Wonga results reflect shifting payday market
WONGA - still the UK's biggest payday lender - have reported losses for 2015 of more than double what they were in 2014.
They showed a pre-tax loss of £80.2m for 2015, compared with losses of £38.1m in 2014, with revenues also hit hard - showing a 64% decline to £77.3m from £217.2m.
When they announced last year's results, chief financial officer Paul Miles predicted that 2015 would be another difficult year for the company.
But chairman Andy Haste is optimistic, saying that they're "now in a position to move back into growth in 2016 and expect to return to profit in 2017".
Wonga, like many other payday lenders, have been struggling with changes to their business model after being forced to operate under tighter regulations.
These rules were introduced by the Financial Conduct Authority (FCA) last year and involved a cap of 0.8% on the daily interest rate and an upper limit of £15 for default charges.
However, as the biggest and best known of the lenders, Wonga may have been subject to more scrutiny - and certainly more headlines - for their business practices.
In June 2014, they were ordered to pay 45,000 customers more than £2.6m compensation by the FCA for "unfair and misleading debt collection practices" after sending their customers threatening letters from non-existent law firms.
Then in October of that year they came to an agreement with the FCA to write off £220 million of customer debt and rein in their lending practices.
A new era?
Wonga have since continued their attempt to shake off a somewhat predatory image by appointing a new chairman and implementing a series of reforms.
These have included stricter lending criteria, a 24-hour cancellation guarantee, a three-day grace period for payments and reduced fees.
Overall, Wonga say that some good has come of their restructuring.
For example, the fact that they "turn down more than eight out of ten new applicants" partially explains why their default rate has fallen by 58% - from 6.6% in 2014 to 2.8% in 2015.
There's little sign yet of the "broader product range" Mr Haste spoke of last year when he laid out plans for a "sustainable Wonga" that would appeal to a wider audience.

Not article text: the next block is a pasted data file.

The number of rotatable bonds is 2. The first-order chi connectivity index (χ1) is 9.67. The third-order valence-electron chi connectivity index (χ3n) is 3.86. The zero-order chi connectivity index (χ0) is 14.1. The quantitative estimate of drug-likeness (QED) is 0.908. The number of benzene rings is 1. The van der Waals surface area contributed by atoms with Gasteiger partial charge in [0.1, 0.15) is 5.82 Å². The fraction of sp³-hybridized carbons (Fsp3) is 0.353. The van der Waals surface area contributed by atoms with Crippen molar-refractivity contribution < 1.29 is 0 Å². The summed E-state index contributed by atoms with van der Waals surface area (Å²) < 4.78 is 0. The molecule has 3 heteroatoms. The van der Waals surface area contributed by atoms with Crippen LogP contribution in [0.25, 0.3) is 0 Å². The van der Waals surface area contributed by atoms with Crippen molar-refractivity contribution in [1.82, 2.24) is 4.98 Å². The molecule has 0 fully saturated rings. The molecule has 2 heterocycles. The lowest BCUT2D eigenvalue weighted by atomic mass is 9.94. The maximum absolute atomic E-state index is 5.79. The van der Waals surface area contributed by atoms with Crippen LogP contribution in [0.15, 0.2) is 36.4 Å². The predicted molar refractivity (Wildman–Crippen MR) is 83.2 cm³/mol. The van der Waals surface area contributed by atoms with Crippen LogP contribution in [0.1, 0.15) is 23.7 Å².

At present, however, there's only one new product - a three-month Flexi Loan with a representative APR of 1,261%.
While this sounds high - and it is - it's worth bearing in mind that payday loans often charge set fees for borrowing, as well as interest, which can play havoc with trying to express the charges in the form of a standard APR.
Because of the short term nature of payday loans, this can lead to some eye-watering APRs - and if the loan goes unpaid, a borrower will be subject to further interest on the balance for a set period, plus an extra fee, raising the cost even further.
As mentioned, Wonga's size and infamy earned them plenty of headlines - but it's probably also helped them survive.
As the FCA brought in their restrictions on payday lenders, the regulator's then chief executive, Martin Wheatley, suggested that 99% of the short-term loans industry would be wiped out.
At the start of this year, Cash Genie - who offered short-term loans with an APR of 2,986% - went into liquidation.
In September last year they were ordered by the FCA to issue compensation totalling more than £20 million to some 92,000 customers.
Others, such as CashEuroNet and Dollar Financial, have also been forced to write off loans and provide redress worth millions of pounds.
The biggest obstacle to most lenders now, however, is the requirement that they obtain a licence to operate from the FCA.
CashEuroNet - the company behind QuickQuid and Pounds to Pocket - recently obtained their licence, as did Wonga.
Other, more specialist, lenders have also obtained a licence. These include
Smart-Pig, which offers loans to students based on them being paid back when the next instalment of the student loan comes in.
Many lenders, though, have simply given up - estimates suggest that more than 5,000 decided not to apply for a licence last year.
But that doesn't mean that the appetite for quick credit has gone with them.
Simon Polito, chair of the CMA's Payday Lending investigation group, said that he expected that "millions of customers will continue to rely on payday loans".
Indeed, Russell Hamblin-Boone, chief executive of the Consumer Finance Association, points out that restricting access to payday loans has "had no impact on demand", with people turning instead to other potentially detrimental forms of lending.
These include the increasingly popular guarantor loans, which attract an average rate of interest of 46.3% - though they present a great deal of risk for the guarantor.
Debt charity, StepChange, say that the answer is for the Government to make the credit market more "sustainable", perhaps with the introduction of low- and no cost borrowing for the most financially excluded.
They also say that credit unions should be better advertised, as some are able to offer a similar, but cheaper, service than payday lenders.
According to the Association of British Credit Unions Limited, "Many credit unions loans will cost 1% a month on the reducing balance of a loan."
This means that 1% interest is charged each month on the amount of loan outstanding. Those who can pay the loan back relatively quickly therefore accrue less interest.
This rate is more likely to be found on long-term loans (of five to ten years), although by law credit unions can charge no more than 3% a month on the reducing balance of a loan.
This is equivalent to an APR of 42.6%, which isn't ideal - but still a lot better than anything available from a payday lender.
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